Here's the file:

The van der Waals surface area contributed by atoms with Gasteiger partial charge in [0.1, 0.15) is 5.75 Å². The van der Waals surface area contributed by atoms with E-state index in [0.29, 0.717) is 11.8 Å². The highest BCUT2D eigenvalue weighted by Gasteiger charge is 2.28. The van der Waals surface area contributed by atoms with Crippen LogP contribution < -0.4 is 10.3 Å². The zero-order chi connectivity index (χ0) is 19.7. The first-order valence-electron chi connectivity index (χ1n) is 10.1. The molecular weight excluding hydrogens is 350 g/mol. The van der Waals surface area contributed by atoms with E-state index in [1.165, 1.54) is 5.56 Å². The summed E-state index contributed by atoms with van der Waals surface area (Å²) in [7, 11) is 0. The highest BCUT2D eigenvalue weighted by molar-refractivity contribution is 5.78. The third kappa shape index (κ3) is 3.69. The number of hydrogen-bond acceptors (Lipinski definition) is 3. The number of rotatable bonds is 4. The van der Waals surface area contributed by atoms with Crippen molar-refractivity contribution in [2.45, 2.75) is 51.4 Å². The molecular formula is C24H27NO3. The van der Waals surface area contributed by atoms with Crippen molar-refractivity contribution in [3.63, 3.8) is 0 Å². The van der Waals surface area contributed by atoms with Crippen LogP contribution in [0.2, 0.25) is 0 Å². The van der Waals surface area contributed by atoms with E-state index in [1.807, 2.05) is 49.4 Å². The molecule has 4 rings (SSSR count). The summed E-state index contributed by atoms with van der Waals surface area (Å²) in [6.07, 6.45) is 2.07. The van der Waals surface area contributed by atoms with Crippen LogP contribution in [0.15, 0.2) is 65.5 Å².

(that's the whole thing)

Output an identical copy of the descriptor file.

The van der Waals surface area contributed by atoms with Gasteiger partial charge in [0.1, 0.15) is 5.75 Å². The van der Waals surface area contributed by atoms with E-state index in [0.29, 0.717) is 11.8 Å². The highest BCUT2D eigenvalue weighted by Gasteiger charge is 2.28. The van der Waals surface area contributed by atoms with Crippen LogP contribution < -0.4 is 10.3 Å². The zero-order chi connectivity index (χ0) is 19.7. The first-order valence-electron chi connectivity index (χ1n) is 10.1. The molecular weight excluding hydrogens is 350 g/mol. The van der Waals surface area contributed by atoms with E-state index in [1.165, 1.54) is 5.56 Å². The summed E-state index contributed by atoms with van der Waals surface area (Å²) in [7, 11) is 0. The highest BCUT2D eigenvalue weighted by molar-refractivity contribution is 5.78. The third kappa shape index (κ3) is 3.69. The number of hydrogen-bond acceptors (Lipinski definition) is 3. The number of rotatable bonds is 4. The van der Waals surface area contributed by atoms with Crippen molar-refractivity contribution in [2.45, 2.75) is 51.4 Å². The molecular formula is C24H27NO3. The van der Waals surface area contributed by atoms with Crippen molar-refractivity contribution in [3.63, 3.8) is 0 Å². The van der Waals surface area contributed by atoms with Crippen LogP contribution in [0.2, 0.25) is 0 Å². The van der Waals surface area contributed by atoms with E-state index in [1.807, 2.05) is 49.4 Å². The molecule has 4 rings (SSSR count). The summed E-state index contributed by atoms with van der Waals surface area (Å²) in [6.07, 6.45) is 2.07. The van der Waals surface area contributed by atoms with Crippen LogP contribution in [0.15, 0.2) is 65.5 Å².